If so, what did you learn? What would you like to learn that you weren't able to learn? What were the outcomes? What's your take as a consumer? Are retailers getting you to visit more and buy more? What's working and what isn't? We'd love to hear your take in the comments section.

Lisa Morgan, Freelance Writer

Lisa Morgan is a freelance writer who covers big data and BI for InformationWeek. She has contributed articles, reports, and other types of content to various publications and sites ranging from SD Times to the Economist Intelligent Unit. Frequent areas of coverage include big data, mobility, enterprise software, the cloud, software development, and emerging cultural issues affecting the C-suite.

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Industrialized PII tracking?
  • 1/15/2018 12:35:07 PM

Lisa Morgan writes

Retailers now have access to more information than ever. They're using loyalty cards, cameras, POS transaction data, GPS data, and third-party data in an effort to get shoppers to visit more often and buy more. The focus is to provide better shopping experiences on a more personalized level. Operationally speaking, they're trying to reduce waste, optimize inventory selection, and improve merchandising.

The barrier to personalized experiences is PII (personally identifiable information), of course.

This makes me wonder whether we'll be seeing the emergence of a new industry (or cluster of companies) compiling comprehensive PII, including all kinds of commercial transactions, much like credit-scoring firms like Equifax do with respect to personal credit histories. Technology plus public tolerance would seem to make that possibility increasingly plausible.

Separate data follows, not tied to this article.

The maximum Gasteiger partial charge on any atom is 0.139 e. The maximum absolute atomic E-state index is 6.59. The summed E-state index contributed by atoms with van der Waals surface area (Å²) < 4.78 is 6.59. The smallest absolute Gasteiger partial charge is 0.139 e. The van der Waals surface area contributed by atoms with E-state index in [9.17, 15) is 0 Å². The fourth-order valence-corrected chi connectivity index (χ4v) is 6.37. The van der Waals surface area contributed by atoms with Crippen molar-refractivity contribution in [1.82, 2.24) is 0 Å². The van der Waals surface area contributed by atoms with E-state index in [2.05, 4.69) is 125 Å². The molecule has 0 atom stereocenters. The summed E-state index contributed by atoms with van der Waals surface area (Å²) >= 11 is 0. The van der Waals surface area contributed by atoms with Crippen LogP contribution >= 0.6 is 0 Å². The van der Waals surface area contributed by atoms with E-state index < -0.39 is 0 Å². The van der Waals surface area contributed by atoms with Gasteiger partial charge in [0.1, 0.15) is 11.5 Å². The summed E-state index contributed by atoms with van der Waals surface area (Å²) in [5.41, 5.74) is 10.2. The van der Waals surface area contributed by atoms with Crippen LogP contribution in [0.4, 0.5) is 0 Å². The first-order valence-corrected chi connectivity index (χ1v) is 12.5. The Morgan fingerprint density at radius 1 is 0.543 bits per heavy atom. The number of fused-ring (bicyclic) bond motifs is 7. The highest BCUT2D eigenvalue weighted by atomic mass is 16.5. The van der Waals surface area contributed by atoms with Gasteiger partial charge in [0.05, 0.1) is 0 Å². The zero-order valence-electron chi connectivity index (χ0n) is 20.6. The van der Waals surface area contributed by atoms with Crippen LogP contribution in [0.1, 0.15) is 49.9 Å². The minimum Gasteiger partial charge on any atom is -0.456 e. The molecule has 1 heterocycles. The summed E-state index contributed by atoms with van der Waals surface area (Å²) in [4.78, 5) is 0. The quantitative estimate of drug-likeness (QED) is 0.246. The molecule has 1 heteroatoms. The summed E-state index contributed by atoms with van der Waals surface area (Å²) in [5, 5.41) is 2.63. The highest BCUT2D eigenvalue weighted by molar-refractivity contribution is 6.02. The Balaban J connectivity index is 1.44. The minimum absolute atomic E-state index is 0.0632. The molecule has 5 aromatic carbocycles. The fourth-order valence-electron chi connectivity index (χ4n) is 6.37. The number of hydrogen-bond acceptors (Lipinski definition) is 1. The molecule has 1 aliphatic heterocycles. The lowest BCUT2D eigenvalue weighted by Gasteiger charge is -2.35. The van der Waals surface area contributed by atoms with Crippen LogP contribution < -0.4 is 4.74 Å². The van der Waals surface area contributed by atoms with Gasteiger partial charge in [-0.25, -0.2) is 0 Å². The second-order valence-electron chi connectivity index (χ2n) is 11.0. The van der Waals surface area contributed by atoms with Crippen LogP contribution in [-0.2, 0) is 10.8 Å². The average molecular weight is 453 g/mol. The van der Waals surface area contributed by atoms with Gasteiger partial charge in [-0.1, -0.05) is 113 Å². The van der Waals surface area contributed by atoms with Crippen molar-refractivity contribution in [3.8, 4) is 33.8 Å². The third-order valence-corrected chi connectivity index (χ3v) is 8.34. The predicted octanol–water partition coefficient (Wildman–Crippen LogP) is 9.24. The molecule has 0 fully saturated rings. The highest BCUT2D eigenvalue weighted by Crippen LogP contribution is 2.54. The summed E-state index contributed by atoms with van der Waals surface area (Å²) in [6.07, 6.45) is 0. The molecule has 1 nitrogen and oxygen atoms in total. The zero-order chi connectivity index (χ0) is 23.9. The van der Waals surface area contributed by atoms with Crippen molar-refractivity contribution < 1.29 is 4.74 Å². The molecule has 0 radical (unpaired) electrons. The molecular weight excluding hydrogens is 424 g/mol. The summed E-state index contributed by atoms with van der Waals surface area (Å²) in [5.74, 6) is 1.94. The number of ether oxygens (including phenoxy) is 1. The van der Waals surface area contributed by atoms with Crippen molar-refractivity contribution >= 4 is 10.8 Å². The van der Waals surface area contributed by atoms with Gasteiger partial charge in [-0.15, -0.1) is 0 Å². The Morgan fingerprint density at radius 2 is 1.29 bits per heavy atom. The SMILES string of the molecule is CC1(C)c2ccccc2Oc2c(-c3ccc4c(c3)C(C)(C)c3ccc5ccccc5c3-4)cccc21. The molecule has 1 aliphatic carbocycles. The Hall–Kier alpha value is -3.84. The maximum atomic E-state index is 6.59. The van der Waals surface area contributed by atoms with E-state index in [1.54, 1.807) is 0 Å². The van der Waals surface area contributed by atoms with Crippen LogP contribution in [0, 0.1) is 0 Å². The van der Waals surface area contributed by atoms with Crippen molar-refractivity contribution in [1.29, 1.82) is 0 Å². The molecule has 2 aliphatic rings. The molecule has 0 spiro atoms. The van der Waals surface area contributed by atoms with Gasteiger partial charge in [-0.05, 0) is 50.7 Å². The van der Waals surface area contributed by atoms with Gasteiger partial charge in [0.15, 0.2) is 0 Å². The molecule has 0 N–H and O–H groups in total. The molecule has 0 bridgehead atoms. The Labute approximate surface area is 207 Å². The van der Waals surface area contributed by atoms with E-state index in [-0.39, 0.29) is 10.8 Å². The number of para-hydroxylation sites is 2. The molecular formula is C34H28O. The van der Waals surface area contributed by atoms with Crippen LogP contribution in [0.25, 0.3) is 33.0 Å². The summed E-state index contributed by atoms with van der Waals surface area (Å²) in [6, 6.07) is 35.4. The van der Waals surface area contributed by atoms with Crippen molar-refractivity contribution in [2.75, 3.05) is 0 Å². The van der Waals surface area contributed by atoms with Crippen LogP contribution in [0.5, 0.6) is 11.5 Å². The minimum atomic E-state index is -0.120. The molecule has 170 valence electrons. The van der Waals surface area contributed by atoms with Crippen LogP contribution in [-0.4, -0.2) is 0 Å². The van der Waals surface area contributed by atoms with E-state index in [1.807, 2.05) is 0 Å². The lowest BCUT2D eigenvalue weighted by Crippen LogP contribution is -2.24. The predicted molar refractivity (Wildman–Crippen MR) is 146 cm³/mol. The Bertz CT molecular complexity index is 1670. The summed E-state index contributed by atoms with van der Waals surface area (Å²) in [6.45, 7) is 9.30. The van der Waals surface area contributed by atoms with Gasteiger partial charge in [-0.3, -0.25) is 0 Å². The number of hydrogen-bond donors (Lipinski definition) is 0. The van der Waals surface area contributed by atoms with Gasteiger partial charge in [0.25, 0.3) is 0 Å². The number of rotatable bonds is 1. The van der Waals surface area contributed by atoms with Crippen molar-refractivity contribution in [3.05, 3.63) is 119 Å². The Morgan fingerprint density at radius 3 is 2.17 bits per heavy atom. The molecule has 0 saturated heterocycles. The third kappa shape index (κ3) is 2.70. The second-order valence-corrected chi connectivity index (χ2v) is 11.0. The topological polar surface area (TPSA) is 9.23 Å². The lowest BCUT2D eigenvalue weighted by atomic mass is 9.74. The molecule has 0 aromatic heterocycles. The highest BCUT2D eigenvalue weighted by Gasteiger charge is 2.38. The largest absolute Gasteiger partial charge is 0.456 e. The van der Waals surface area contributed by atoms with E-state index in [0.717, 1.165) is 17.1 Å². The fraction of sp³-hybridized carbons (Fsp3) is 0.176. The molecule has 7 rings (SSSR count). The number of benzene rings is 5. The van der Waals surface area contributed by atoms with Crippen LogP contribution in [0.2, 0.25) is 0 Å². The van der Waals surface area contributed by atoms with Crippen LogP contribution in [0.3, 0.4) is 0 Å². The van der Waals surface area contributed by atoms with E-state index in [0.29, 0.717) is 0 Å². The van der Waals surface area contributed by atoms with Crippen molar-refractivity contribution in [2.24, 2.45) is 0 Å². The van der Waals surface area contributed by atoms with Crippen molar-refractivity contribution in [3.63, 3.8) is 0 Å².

Then retaulers and other firms could purchase access to this vast data ocean and use the information to fine-tune marketing and other activities.


Re: Knowing your competitors
  • 1/11/2018 8:23:11 AM

Yes, things like this do exist. In store coupons and pricing matching (which requires a receipt from the retailer) work into this program.  There are a handful of apps out there that allow you to scan every receipt that you get and do the price matching between stores for you.  On the back side of this they store your purchase history including where the items were purchased. This data is then sold to retailers for this type of competition gazing which allows them to do things like send coupons to an individual for their store based on purchases at other stores.  

Re: Knowing your competitors
  • 1/10/2018 10:31:54 AM

The small business owners in my small town certainly have a difficult time competing against the Walmart on the outskirts of town. While some are able to compete on prices on some products, and getting personal help at the small stores is way easier, it's still no easy task for those smaller stores to attract shoppers like Walmart does.

Re: Knowing your competitors
  • 1/8/2018 6:37:00 PM